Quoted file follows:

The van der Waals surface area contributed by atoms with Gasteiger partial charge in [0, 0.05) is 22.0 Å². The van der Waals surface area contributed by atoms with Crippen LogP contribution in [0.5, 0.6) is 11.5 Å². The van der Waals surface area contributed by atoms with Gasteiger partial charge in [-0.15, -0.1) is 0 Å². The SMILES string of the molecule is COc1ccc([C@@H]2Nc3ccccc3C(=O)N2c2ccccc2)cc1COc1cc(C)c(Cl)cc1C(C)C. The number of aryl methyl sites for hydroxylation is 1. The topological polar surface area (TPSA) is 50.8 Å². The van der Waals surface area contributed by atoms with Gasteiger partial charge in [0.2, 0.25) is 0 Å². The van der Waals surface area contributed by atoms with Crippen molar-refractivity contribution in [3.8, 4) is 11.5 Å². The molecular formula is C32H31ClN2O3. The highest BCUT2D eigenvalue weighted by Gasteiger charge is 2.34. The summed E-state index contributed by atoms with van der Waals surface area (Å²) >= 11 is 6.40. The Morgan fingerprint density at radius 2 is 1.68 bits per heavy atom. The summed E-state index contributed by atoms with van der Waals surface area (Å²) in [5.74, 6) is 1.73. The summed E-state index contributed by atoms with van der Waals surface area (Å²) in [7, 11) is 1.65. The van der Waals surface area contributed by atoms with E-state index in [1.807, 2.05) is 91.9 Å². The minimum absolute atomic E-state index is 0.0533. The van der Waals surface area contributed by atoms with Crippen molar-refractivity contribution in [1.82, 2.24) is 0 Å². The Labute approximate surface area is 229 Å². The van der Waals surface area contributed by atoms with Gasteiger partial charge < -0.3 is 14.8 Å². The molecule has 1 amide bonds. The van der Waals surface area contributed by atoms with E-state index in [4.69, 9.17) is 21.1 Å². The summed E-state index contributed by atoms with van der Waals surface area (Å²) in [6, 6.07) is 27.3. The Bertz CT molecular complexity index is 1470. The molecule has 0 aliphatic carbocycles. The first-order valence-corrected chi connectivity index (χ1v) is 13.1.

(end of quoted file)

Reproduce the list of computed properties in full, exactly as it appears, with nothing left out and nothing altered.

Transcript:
The van der Waals surface area contributed by atoms with Gasteiger partial charge in [0, 0.05) is 22.0 Å². The van der Waals surface area contributed by atoms with Crippen LogP contribution in [0.5, 0.6) is 11.5 Å². The van der Waals surface area contributed by atoms with Gasteiger partial charge in [-0.15, -0.1) is 0 Å². The SMILES string of the molecule is COc1ccc([C@@H]2Nc3ccccc3C(=O)N2c2ccccc2)cc1COc1cc(C)c(Cl)cc1C(C)C. The number of aryl methyl sites for hydroxylation is 1. The topological polar surface area (TPSA) is 50.8 Å². The van der Waals surface area contributed by atoms with Gasteiger partial charge in [0.2, 0.25) is 0 Å². The van der Waals surface area contributed by atoms with Crippen molar-refractivity contribution in [3.8, 4) is 11.5 Å². The molecular formula is C32H31ClN2O3. The highest BCUT2D eigenvalue weighted by Gasteiger charge is 2.34. The summed E-state index contributed by atoms with van der Waals surface area (Å²) >= 11 is 6.40. The Morgan fingerprint density at radius 2 is 1.68 bits per heavy atom. The summed E-state index contributed by atoms with van der Waals surface area (Å²) in [5.74, 6) is 1.73. The summed E-state index contributed by atoms with van der Waals surface area (Å²) in [7, 11) is 1.65. The van der Waals surface area contributed by atoms with E-state index in [1.807, 2.05) is 91.9 Å². The minimum absolute atomic E-state index is 0.0533. The van der Waals surface area contributed by atoms with Crippen molar-refractivity contribution in [1.82, 2.24) is 0 Å². The Labute approximate surface area is 229 Å². The van der Waals surface area contributed by atoms with Gasteiger partial charge < -0.3 is 14.8 Å². The molecule has 1 amide bonds. The van der Waals surface area contributed by atoms with E-state index in [4.69, 9.17) is 21.1 Å². The summed E-state index contributed by atoms with van der Waals surface area (Å²) in [6, 6.07) is 27.3. The Bertz CT molecular complexity index is 1470. The molecule has 0 aliphatic carbocycles. The first-order valence-corrected chi connectivity index (χ1v) is 13.1.